Maize (Zea mays L.) is one of the extremely significant cereal crops utilized on the human diet in huge components of the world and it is actually an essential feed ingredient for animals. In terms of overall globe production, maize on normal in excess of the previous five years out rated paddy rice (Oryza sativa) as well as wheat (Triticum aestivum)[1]. Worldwide production surpasses 600 metric tonnes with concerning 60% produced from the developed nations, specifically through the United States of America, China generates 27% from the world’s maize along with the majority is certainly produced throughout nations of Africa, Latin America, and southern Asia with a huge percentage becoming generated from the tropics and subtropics. Maize provides a higher health benefit because it comprises 72% starch, 10% protein, 4.8% oil, 8.5% fiber, 3.0% sugar together with 1.7% ash [2]. In the land of India, maize could be the third among all significant food crop following rice and wheat. In accordance to enhance estimation, it is actually grown in 8.7 m ha (2010-2011) primarily while in Kharif season that masks 80% area. In India maize contributes nearly 9% in the nationwide food container and much more compared to to the agriculture GDP of 100 billion at present costs apart through the producing occupation. The downstream agricultural and industrial sectors are working intensely to provide food for human being and quality feed for animals whereas maize serves as a basic raw material to thousands of industrial product that produces starch, oil, protein, alcoholic beverages, food sweeteners, pharmaceutic, aesthetic, film, fabric, gum, plan as well as paper companies, etc.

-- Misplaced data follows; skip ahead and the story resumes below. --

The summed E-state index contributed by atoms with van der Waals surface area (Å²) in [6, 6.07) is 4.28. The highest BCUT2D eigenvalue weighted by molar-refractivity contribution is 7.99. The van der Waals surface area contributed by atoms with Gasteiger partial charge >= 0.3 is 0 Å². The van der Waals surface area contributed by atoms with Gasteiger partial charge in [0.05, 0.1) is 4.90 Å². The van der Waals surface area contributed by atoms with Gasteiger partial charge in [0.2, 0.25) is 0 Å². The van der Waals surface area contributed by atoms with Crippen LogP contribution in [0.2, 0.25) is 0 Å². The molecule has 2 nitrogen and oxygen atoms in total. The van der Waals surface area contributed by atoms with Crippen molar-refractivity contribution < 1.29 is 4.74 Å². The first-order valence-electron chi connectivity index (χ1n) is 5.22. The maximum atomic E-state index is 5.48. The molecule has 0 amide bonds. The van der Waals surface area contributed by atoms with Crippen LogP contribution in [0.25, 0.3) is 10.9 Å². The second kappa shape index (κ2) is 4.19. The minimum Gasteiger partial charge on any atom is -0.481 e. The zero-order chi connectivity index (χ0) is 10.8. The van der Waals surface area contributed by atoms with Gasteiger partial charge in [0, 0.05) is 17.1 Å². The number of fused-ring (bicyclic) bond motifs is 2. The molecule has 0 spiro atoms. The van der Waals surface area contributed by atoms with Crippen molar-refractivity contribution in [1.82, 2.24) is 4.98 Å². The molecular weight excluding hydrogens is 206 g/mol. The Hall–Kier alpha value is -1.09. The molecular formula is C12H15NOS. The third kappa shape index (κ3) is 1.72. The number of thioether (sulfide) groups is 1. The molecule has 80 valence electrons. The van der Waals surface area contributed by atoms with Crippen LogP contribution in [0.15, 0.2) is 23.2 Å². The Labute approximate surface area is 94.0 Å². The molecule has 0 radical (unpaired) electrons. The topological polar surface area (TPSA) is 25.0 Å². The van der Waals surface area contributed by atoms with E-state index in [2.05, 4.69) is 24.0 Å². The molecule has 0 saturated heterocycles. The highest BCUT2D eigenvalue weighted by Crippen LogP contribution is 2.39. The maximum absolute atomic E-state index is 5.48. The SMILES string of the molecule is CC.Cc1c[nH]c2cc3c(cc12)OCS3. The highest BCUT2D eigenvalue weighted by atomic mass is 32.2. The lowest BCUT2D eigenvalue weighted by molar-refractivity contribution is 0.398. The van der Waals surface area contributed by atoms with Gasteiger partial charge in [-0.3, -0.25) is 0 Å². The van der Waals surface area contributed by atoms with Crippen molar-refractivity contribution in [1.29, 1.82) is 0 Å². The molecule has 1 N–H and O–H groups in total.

Study area

The study experimental field is located at Irrigation Research Station (IRS), SHIATS, Allahabad, situated in the southern part of Uttar Pradesh, India, at 25.4137° N and 81.8491° E, at the bank of Yamuna River. The mean sea level is 98.00 meter. Allahabad has a monsoon semitropical weather. Often the annual mean maximum temperatures is 42.90°C, the mean lowest temperature, is 9.30°C. Allahabad experiences three seasons: Hot dried summer, cool dried cold weather as well as a comfortable moist monsoon. Summer endures through April to June; while in dried periods, the maximum temperature usually emulates 40°C in May as well as June. The highest recorded temperature is 48°C. Monsoon begins in earlier July and endures until September. The maximum monthly rainfall is entirely, 296 mm, occurs in August. The city receives 2961 hours of sunlight per year, with maximum sunlight exposure occurring in May. The average comparative humidity is 56% with July, August and September being the highest at 77%, 81%, and 78% respectively. The wind speed maximum is 5.16 km/hr. The experiment should be executed in 20 plots of 36 m2 each. The total experimental area is about 720 m2. Maize seed was sowing on 3rd August 2014, in the nursery at a depth of 0.05 m with a spacing of 25 cm between the rows. The crop was harvested from 18th November to 2014 based upon the maturity of maize the harvesting was done manually (Figures 1 and 2).

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Figure 1: Field experiment location.

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Figure 2: Methodology and comparison of CROPWAT model.

Materials and Methods